The Peavine Alley House celebrates the 4th of July...on the 8th
Have you ever been to a "house show" to see live music? I've been seeing references to them, and I like the idea. Someone with an apartment or house that is large enough (cue the envy) to host a bunch of people and a musician or a band hires a performer and throws a little party. Sounds great for everyone. The musician(s) gets some cash and exposure; music lovers get a nice alternative to a crowded venue. Jimmy at the Peavine Alley House was well ahead of the trend. He's got a great house, a big backyard, loves music, and loves having people who love music and food hang out at his place for an afternoon of live music. He's been doing it for five years, and he knows a lot of musicians. I've been to two shows there now, and I'm hooked. Jimmy said I could write about the Peavine Alley House, but he doesn't want me to spell out its location. Get an invite, do a little digging. I think Jimmy's philosophy is that if you're interested in something like that, it'll work out, and you'll find him.
Now that my friend Tony and I have launched our Rain City Collective project, I'll be cutting back on music-related posts here. I figured I'd close out with a few images from the 4th of July party, which was bumped to the 8th since most folks have holiday plans.
I knew that Sarah St. Albin and Anna St. Lee were playing, which is more than enough to get me out of the house. Pat Galactic and The Hinges were also on the official billing. There was also another band scheduled (I've forgotten who), but they had to back out. One band's cancellation is another photographer's bonus - Elijah Dhavvan of Tobias the Owl stepped in.
I got there at about 1400 and caught Anna St. Lee's set. I've posted a few times in a few different places about her music. I dig it. The lyrics are great. She and Dhavvan frequently sing together, either as a duo or together in the full Tobias the Owl band, and it's always good. Both are singer-songwriters whose lyrics draw you in. The kind of lyrics that even if you hear them somewhere in the background, you stop and pay attention.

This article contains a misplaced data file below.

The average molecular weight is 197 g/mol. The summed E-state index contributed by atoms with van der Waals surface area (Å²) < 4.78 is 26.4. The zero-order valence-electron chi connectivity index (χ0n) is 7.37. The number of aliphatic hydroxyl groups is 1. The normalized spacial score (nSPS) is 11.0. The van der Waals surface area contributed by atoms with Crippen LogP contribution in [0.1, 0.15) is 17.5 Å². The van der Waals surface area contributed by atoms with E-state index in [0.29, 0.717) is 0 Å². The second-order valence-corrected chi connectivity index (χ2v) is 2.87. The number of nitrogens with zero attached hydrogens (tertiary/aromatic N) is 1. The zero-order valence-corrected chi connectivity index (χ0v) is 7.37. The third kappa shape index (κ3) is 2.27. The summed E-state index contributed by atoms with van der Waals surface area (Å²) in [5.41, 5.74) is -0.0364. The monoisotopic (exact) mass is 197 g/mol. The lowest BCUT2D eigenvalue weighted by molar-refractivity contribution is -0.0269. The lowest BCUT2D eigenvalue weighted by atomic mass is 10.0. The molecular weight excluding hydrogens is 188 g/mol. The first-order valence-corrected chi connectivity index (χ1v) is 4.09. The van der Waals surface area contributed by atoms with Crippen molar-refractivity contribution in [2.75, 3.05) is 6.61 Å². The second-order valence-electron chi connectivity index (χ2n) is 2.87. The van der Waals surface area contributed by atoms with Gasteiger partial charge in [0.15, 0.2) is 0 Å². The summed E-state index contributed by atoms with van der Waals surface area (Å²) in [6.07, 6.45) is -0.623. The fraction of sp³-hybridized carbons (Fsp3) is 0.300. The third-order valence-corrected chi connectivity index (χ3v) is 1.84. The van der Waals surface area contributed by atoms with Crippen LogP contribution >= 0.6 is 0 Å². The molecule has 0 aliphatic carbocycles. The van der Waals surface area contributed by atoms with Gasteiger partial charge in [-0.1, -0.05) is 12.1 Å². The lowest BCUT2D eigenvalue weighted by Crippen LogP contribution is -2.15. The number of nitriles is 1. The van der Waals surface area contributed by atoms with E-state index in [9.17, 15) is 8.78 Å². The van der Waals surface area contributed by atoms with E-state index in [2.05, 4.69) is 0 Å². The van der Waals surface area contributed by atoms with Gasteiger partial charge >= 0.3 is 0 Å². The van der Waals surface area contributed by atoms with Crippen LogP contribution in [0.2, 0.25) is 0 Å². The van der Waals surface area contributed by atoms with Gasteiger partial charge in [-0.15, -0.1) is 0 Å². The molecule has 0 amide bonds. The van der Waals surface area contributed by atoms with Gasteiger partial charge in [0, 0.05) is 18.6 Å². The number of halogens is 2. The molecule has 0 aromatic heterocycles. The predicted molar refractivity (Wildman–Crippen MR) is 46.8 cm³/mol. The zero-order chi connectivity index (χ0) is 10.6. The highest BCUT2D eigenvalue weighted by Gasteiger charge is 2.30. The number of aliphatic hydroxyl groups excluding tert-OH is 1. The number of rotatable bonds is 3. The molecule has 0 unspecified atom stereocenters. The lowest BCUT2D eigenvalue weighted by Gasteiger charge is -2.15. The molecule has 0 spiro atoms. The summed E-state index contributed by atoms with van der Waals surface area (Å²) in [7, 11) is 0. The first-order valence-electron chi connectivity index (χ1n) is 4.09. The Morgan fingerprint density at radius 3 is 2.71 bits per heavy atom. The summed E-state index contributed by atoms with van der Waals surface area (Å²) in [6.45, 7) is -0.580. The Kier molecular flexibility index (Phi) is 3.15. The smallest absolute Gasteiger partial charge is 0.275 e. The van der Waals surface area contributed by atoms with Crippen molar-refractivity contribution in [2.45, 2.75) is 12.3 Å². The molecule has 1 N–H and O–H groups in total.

Unfortunately, I then made a big tactical era. I didn't stop on the way to get my contribution to the potluck, so I dashed off to the QFC, hoping I could get back in time for Pat Galactic's set. I missed most of it. Caught his final two songs, and now I am anxious to see another one of his shows. I need to send him or Dhavvan a note asking about his final song. It was fast and intense. I am terrible with labeling music genres, but it struck me as having some punk elements, and that it was a style of music we just don't get all that often. The movie Repo Man popped into my head.
I think Dhavvan took center stage after Pat Galactic. I've written about several of Dhavvan's shows. I'm becoming something of a groupie I think. That's fine with me. He's a central figure in this musical community I've fallen into, and he's about the nicest person you'll probably ever meet. And he makes great music. It's always good to know when we're losing our objectivity. I don't anticipate trying to be the old guy version of the aspiring music reporter in Almost Famous. I won't be submitting any no holds barred longform articles to Rolling Stone about life on the touring road with Tobias the Owl.
The Peavine Alley House community is made up of a lot of musicians, some current, some just picking up the guitar every now and then. Several of them jumped out front and played for a bit. They were great. I'm impressed by anyone who can get out in front of people, make music, and sing words. I couldn't do it.
Those adventurous bards then handed the mic to Jimmy for one of the highlights of the day. Jimmy read the full text of the Declaration of Independence and the "We the People" opening to the Constitution. Very cool.
That was a lot of sun for me by then, and I was fading. I packed up my gear and rolled out, just as Sarah St. Albin and her husband were walking in. I was disappointed that I wouldn't be seeing Sarah's show, but I'm confident there will be plenty of opportunities.
I'll close this one out with two shots of a neighborhood youngster who obviously likes music and who obviously had someone wrapped around a finger. (I set all of these photos at about 75% - curious to see how they render across different platforms, still debating the best resolution settings to use.)